Yesterday, the Consumer Financial Protection Bureau (“CFPB”) and Federal Trade Commission (“FTC”) issued a joint annual report to Congress on their activities in 2017 to combat illegal debt collection practices under the Fair Debt Collection Practices Act (“FDCPA”), for which the agencies share responsibilities.
The report suggests that, even amidst other changes at the CFPB, debt collection activities remain an area of focus, particularly on the enforcement side. The report also highlights coordination between the FTC and CFPB at least on this issue. It remains to be seen how this coordination plays out practically in future investigations and how the CFPB handles similar overlapping authorities with other regulators.

The report’s highlights include the following:

• In 2017, debt collection remained one of the most complained-about consumer financial services. Both the FTC and the CFPB remained active in investigations and bringing public enforcement actions related to debt collection under the FDCPA and other laws.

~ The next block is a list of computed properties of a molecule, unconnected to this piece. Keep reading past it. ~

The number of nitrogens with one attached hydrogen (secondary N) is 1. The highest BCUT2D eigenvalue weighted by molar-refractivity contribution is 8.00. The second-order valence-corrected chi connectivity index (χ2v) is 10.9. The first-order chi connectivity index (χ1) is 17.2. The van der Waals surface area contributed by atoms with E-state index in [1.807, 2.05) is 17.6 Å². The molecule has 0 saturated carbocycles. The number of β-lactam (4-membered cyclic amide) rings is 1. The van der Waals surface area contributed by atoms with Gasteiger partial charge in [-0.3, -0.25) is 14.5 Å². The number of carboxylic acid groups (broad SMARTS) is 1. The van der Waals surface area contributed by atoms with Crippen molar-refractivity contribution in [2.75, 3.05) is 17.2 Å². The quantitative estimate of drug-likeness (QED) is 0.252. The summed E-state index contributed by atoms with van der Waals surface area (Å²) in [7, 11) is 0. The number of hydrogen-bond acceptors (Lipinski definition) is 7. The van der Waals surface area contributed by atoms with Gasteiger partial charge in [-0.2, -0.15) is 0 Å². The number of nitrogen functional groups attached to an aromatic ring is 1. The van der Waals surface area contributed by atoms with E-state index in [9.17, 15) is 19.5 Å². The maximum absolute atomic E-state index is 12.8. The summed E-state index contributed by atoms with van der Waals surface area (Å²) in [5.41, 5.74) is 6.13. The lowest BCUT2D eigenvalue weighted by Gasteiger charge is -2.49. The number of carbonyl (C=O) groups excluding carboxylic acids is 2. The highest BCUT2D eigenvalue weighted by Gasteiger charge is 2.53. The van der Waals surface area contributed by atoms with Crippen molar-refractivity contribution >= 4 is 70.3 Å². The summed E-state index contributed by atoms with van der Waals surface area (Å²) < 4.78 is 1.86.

•  Public actions involving FDCPA matters resulted in over $577,000 in consumer relief and $78,800 in civil penalties. The FTC banned 13 companies and individuals from working in the debt collection industry in 2017.
  • The CFPB also remained active in weighing in on ongoing FDCPA-related litigation through amicus briefs.

• CFPB supervision of debt collection activities identified the following FDCPA violations:

  • impermissible communications with third parties;
  • false representations to collect debts, including deceptively implying that authorized users are responsible for a debt; and
  • communications with consumers outside of the usual hours recognized in the FDCPA.

• The CFPB is conducting research on the debt collection market and the impact on consumers to inform rulemakings to “protect consumers without imposing unnecessary costs,” although no new proposals were identified as imminent.

• The CFPB is still considering potential proposals for those entities defined as “debt collectors” under the FDCPA.

• The FTC is similarly conducting policy research, particularly with respect to financial issues relevant to military consumers and financial technologies, and unfair, deceptive, and abusive debt collection practices.